Frankfurt. Deutsche Lufthansa AG cut its growth plans after a slide in fares and higher fuel costs weighed on 2018 earnings.
The stock fell the most in 3 1/2 months on Thursday after the German carrier said it will slow capacity increases to 1.9 per cent this summer from the 3.8 per cent previously planned in an effort to bolster prices and cope with limited room for extra flights at airports.
Lufthansa is putting a brake on expansion as it focuses on profitability after a year in which an industry-wide glut in seats combined with severe weather and air traffic control strikes to erode margins. European rivals have warned that a fare war will make for a tough summer, with Ryanair Holdings Plc, the region’s top discounter, cautioning last month that conditions could get tougher.
Chief Executive Carsten Spohr said that earnings had been held back despite the best revenue performance in Lufthansa’s history. Capacity growth across the sector should slow to 3 per cent in Europe this summer, providing some relief for yields, a measure of fares, the airline forecast.
Lufthansa dropped as much as 5.2 per cent, the most since Dec. 4, and was 4.5 per cent lower at 21.80 euros as of 9:18am in Frankfurt. That pares gains this year to 11 per cent after the shares fell 35 per cent in 2018.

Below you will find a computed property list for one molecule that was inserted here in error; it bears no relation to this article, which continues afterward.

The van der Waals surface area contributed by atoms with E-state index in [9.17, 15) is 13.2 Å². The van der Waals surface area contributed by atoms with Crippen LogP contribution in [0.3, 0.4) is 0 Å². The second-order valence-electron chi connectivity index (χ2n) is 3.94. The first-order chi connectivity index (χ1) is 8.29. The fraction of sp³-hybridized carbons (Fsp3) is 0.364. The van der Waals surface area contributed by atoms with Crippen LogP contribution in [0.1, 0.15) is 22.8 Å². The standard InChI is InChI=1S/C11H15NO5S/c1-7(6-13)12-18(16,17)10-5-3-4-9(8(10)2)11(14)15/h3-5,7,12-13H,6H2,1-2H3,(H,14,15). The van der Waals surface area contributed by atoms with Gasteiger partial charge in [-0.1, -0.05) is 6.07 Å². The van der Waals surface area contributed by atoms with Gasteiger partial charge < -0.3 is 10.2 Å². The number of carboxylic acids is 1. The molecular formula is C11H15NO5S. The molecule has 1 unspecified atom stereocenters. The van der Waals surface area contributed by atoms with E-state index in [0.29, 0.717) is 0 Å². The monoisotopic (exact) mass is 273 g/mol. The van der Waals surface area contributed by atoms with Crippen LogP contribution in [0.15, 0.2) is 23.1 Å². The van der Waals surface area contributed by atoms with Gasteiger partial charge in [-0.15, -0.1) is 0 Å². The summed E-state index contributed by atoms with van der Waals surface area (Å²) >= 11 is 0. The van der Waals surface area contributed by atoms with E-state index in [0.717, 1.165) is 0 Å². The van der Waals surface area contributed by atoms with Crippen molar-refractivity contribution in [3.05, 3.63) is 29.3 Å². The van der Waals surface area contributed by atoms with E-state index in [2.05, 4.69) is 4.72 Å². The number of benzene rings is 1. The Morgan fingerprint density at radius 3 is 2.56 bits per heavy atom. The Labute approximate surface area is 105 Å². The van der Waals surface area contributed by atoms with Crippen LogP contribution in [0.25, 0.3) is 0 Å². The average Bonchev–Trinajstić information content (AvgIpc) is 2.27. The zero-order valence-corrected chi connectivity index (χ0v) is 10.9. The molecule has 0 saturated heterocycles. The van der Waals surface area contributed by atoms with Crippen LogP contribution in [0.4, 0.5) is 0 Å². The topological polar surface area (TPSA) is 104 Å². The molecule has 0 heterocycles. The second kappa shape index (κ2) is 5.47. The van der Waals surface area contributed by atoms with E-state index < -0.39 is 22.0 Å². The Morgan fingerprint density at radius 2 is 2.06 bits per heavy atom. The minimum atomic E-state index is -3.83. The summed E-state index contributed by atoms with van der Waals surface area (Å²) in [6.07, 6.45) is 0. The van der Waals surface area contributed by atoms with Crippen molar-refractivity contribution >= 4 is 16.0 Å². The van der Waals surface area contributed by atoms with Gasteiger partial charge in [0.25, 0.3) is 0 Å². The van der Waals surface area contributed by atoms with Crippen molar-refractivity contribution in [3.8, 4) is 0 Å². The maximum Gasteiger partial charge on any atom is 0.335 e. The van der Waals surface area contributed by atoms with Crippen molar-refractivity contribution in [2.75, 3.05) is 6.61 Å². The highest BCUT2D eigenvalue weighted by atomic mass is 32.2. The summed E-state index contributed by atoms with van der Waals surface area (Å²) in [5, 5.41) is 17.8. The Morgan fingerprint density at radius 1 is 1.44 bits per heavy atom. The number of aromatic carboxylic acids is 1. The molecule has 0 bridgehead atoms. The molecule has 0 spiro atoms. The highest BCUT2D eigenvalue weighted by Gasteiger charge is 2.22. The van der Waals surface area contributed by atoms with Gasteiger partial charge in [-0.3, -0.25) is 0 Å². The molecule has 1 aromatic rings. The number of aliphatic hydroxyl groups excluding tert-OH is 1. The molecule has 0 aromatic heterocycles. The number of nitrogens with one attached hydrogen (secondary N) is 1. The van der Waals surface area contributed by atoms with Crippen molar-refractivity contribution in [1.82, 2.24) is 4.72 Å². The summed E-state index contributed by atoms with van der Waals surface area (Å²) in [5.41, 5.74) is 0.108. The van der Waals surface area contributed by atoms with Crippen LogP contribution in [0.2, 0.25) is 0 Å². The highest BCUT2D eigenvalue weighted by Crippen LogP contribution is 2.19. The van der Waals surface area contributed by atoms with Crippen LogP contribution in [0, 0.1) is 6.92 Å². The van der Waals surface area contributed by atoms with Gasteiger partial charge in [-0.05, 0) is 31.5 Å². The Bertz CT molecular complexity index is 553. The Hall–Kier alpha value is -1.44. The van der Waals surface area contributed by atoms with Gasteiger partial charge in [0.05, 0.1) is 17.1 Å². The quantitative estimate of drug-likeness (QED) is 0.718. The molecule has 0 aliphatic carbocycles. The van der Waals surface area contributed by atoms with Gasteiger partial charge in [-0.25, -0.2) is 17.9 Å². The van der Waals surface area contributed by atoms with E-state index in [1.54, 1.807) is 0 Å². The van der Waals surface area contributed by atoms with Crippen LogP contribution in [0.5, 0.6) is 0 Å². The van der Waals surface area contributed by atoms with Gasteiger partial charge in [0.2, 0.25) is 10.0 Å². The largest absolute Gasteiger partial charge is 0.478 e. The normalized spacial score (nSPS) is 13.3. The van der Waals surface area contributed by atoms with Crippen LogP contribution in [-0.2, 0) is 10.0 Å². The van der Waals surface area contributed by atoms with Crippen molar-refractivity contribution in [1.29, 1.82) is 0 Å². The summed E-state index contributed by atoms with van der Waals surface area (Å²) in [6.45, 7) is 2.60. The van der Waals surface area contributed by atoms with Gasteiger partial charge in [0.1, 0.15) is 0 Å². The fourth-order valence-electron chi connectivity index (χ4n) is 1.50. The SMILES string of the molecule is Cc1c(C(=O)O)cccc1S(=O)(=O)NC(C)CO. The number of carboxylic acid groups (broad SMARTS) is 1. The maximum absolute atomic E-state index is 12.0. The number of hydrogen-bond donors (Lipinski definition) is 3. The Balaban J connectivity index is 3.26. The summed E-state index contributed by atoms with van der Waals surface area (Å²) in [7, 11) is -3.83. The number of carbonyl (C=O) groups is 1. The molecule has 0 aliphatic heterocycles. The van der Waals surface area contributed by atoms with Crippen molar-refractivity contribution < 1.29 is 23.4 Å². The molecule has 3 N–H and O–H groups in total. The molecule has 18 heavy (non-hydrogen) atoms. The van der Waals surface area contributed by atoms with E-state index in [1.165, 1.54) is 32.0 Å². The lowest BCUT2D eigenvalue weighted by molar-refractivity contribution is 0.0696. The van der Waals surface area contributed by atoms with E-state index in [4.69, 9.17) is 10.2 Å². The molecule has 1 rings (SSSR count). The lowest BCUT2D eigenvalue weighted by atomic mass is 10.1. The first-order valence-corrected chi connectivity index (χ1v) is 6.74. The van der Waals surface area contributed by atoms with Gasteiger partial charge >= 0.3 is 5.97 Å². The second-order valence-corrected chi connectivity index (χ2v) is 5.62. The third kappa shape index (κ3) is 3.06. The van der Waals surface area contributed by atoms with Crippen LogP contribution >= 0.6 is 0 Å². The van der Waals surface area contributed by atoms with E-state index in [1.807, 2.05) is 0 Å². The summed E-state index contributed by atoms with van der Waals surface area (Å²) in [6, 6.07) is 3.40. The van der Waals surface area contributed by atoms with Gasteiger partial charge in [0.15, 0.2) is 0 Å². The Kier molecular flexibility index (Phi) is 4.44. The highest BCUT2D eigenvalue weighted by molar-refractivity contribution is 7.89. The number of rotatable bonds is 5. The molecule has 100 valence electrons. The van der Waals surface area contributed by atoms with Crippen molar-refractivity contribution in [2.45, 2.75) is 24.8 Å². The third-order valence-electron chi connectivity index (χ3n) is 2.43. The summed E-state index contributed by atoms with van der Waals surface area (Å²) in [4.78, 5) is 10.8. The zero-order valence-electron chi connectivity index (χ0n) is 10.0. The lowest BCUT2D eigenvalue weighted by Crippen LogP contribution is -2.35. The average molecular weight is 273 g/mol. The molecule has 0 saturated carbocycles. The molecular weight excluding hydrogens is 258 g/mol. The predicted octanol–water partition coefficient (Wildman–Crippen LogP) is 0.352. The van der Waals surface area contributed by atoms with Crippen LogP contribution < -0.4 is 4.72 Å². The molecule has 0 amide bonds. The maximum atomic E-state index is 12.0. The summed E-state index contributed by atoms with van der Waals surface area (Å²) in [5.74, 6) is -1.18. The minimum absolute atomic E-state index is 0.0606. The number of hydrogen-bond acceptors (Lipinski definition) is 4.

The carrier’s adjusted earnings before interest and tax fell 7 per cent to 2.8 billion euros ($3.2 billion) last year, versus an average analyst estimate of 2.75 billion euros. The figure was boosted by a 122 million-euro accounting gain from capitalising engine overhauls.
The company is targeting an adjusted Ebit margin of 6.5 per cent to 8 per cent for 2019, suggesting profitability may erode further from a 7.9 per cent margin in the prior 12 months. Discount arm Eurowings is targeting break even after booking 170 million in costs from integrating jets from failed rival Air Berlin.
Fuel costs are expected to rise by 650 million euros, though that’s lower than previously forecast. Lufthansa on Wednesday said it would buy 40 new twin-engined wide-body jets, helping it retire thirsty four-turbine models that many rivals have already eliminated.